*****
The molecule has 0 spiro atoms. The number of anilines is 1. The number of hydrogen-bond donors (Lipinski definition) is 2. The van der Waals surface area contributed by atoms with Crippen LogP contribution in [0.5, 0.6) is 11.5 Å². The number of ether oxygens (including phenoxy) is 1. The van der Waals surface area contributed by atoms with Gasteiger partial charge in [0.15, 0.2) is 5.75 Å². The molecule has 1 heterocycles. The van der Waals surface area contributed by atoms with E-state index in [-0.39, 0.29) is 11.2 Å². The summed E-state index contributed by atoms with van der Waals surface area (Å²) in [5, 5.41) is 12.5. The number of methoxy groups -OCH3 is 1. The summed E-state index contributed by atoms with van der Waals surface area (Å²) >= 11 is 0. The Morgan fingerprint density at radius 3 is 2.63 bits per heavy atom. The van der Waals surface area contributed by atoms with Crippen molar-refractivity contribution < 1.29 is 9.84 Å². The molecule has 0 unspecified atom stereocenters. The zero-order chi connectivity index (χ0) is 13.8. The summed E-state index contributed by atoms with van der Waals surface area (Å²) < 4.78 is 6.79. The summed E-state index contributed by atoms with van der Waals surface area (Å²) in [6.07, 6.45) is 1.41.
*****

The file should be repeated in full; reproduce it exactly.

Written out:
The molecule has 0 spiro atoms. The number of anilines is 1. The number of hydrogen-bond donors (Lipinski definition) is 2. The van der Waals surface area contributed by atoms with Crippen LogP contribution in [0.5, 0.6) is 11.5 Å². The number of ether oxygens (including phenoxy) is 1. The van der Waals surface area contributed by atoms with Gasteiger partial charge in [0.15, 0.2) is 5.75 Å². The molecule has 1 heterocycles. The van der Waals surface area contributed by atoms with E-state index in [-0.39, 0.29) is 11.2 Å². The summed E-state index contributed by atoms with van der Waals surface area (Å²) in [5, 5.41) is 12.5. The number of methoxy groups -OCH3 is 1. The summed E-state index contributed by atoms with van der Waals surface area (Å²) >= 11 is 0. The Morgan fingerprint density at radius 3 is 2.63 bits per heavy atom. The van der Waals surface area contributed by atoms with Crippen molar-refractivity contribution < 1.29 is 9.84 Å². The molecule has 0 unspecified atom stereocenters. The zero-order chi connectivity index (χ0) is 13.8. The summed E-state index contributed by atoms with van der Waals surface area (Å²) < 4.78 is 6.79. The summed E-state index contributed by atoms with van der Waals surface area (Å²) in [6.07, 6.45) is 1.41.